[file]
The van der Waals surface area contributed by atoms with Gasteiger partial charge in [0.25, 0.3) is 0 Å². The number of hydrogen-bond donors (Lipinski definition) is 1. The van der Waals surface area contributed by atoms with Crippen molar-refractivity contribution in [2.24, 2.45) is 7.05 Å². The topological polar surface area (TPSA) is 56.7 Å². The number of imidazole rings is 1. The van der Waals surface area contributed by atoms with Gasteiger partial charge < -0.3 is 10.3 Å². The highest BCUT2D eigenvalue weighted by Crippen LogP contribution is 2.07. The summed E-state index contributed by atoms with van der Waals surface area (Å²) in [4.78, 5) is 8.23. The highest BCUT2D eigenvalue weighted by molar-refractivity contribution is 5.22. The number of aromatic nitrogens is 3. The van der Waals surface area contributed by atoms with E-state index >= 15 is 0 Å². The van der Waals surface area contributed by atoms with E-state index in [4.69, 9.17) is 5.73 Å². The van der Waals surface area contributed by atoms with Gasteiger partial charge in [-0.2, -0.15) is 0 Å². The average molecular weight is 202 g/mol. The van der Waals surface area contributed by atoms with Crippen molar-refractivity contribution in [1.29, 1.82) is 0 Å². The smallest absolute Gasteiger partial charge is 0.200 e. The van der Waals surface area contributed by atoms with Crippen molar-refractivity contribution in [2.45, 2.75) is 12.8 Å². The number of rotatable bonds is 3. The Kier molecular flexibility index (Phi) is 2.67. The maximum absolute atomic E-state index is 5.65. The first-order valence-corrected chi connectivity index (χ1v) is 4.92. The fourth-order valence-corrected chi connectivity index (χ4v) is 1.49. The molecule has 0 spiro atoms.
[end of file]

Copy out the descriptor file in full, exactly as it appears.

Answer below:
The van der Waals surface area contributed by atoms with Gasteiger partial charge in [0.25, 0.3) is 0 Å². The number of hydrogen-bond donors (Lipinski definition) is 1. The van der Waals surface area contributed by atoms with Crippen molar-refractivity contribution in [2.24, 2.45) is 7.05 Å². The topological polar surface area (TPSA) is 56.7 Å². The number of imidazole rings is 1. The van der Waals surface area contributed by atoms with Gasteiger partial charge < -0.3 is 10.3 Å². The highest BCUT2D eigenvalue weighted by Crippen LogP contribution is 2.07. The summed E-state index contributed by atoms with van der Waals surface area (Å²) in [4.78, 5) is 8.23. The highest BCUT2D eigenvalue weighted by molar-refractivity contribution is 5.22. The number of aromatic nitrogens is 3. The van der Waals surface area contributed by atoms with E-state index >= 15 is 0 Å². The van der Waals surface area contributed by atoms with E-state index in [4.69, 9.17) is 5.73 Å². The van der Waals surface area contributed by atoms with Gasteiger partial charge in [-0.2, -0.15) is 0 Å². The average molecular weight is 202 g/mol. The van der Waals surface area contributed by atoms with Crippen molar-refractivity contribution in [1.29, 1.82) is 0 Å². The smallest absolute Gasteiger partial charge is 0.200 e. The van der Waals surface area contributed by atoms with Crippen molar-refractivity contribution in [2.45, 2.75) is 12.8 Å². The number of rotatable bonds is 3. The Kier molecular flexibility index (Phi) is 2.67. The maximum absolute atomic E-state index is 5.65. The first-order valence-corrected chi connectivity index (χ1v) is 4.92. The fourth-order valence-corrected chi connectivity index (χ4v) is 1.49. The molecule has 0 spiro atoms.